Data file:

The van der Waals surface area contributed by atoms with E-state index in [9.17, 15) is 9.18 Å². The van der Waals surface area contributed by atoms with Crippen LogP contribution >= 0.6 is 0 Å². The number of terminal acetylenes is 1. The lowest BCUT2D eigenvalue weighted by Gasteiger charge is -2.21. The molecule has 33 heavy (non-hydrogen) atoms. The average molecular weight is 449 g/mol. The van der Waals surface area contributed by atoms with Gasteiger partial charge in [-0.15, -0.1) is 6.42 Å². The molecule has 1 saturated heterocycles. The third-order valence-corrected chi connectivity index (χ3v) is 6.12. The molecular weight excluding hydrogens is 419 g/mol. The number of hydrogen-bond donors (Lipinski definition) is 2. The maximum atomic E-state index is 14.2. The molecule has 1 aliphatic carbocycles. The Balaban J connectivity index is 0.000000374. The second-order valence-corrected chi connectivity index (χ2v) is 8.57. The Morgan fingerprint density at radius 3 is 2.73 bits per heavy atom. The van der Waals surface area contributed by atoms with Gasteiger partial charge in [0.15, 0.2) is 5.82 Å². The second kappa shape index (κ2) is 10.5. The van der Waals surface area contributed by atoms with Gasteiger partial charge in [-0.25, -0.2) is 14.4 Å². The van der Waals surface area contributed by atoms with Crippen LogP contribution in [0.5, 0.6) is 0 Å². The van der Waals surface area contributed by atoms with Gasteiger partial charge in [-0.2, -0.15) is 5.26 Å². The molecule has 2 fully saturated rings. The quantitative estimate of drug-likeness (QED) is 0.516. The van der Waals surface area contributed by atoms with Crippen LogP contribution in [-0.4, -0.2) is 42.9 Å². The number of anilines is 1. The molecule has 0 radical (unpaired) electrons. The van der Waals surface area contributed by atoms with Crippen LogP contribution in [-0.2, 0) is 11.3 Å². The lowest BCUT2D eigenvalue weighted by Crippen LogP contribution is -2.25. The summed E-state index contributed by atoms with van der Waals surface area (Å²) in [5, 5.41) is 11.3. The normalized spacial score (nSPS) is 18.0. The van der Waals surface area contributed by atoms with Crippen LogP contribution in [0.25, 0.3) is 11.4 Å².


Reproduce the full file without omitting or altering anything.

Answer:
The van der Waals surface area contributed by atoms with E-state index in [9.17, 15) is 9.18 Å². The van der Waals surface area contributed by atoms with Crippen LogP contribution >= 0.6 is 0 Å². The number of terminal acetylenes is 1. The lowest BCUT2D eigenvalue weighted by Gasteiger charge is -2.21. The molecule has 33 heavy (non-hydrogen) atoms. The average molecular weight is 449 g/mol. The van der Waals surface area contributed by atoms with Gasteiger partial charge in [-0.15, -0.1) is 6.42 Å². The molecule has 1 saturated heterocycles. The third-order valence-corrected chi connectivity index (χ3v) is 6.12. The molecular weight excluding hydrogens is 419 g/mol. The number of hydrogen-bond donors (Lipinski definition) is 2. The maximum atomic E-state index is 14.2. The molecule has 1 aliphatic carbocycles. The Balaban J connectivity index is 0.000000374. The second-order valence-corrected chi connectivity index (χ2v) is 8.57. The Morgan fingerprint density at radius 3 is 2.73 bits per heavy atom. The van der Waals surface area contributed by atoms with Gasteiger partial charge in [0.15, 0.2) is 5.82 Å². The second kappa shape index (κ2) is 10.5. The van der Waals surface area contributed by atoms with Gasteiger partial charge in [-0.25, -0.2) is 14.4 Å². The van der Waals surface area contributed by atoms with Crippen LogP contribution in [0.5, 0.6) is 0 Å². The van der Waals surface area contributed by atoms with Gasteiger partial charge in [-0.2, -0.15) is 5.26 Å². The molecule has 2 fully saturated rings. The quantitative estimate of drug-likeness (QED) is 0.516. The van der Waals surface area contributed by atoms with Crippen LogP contribution in [-0.4, -0.2) is 42.9 Å². The number of anilines is 1. The molecule has 0 radical (unpaired) electrons. The van der Waals surface area contributed by atoms with Crippen LogP contribution in [-0.2, 0) is 11.3 Å². The lowest BCUT2D eigenvalue weighted by Crippen LogP contribution is -2.25. The summed E-state index contributed by atoms with van der Waals surface area (Å²) in [5, 5.41) is 11.3. The normalized spacial score (nSPS) is 18.0. The van der Waals surface area contributed by atoms with Crippen LogP contribution in [0.25, 0.3) is 11.4 Å².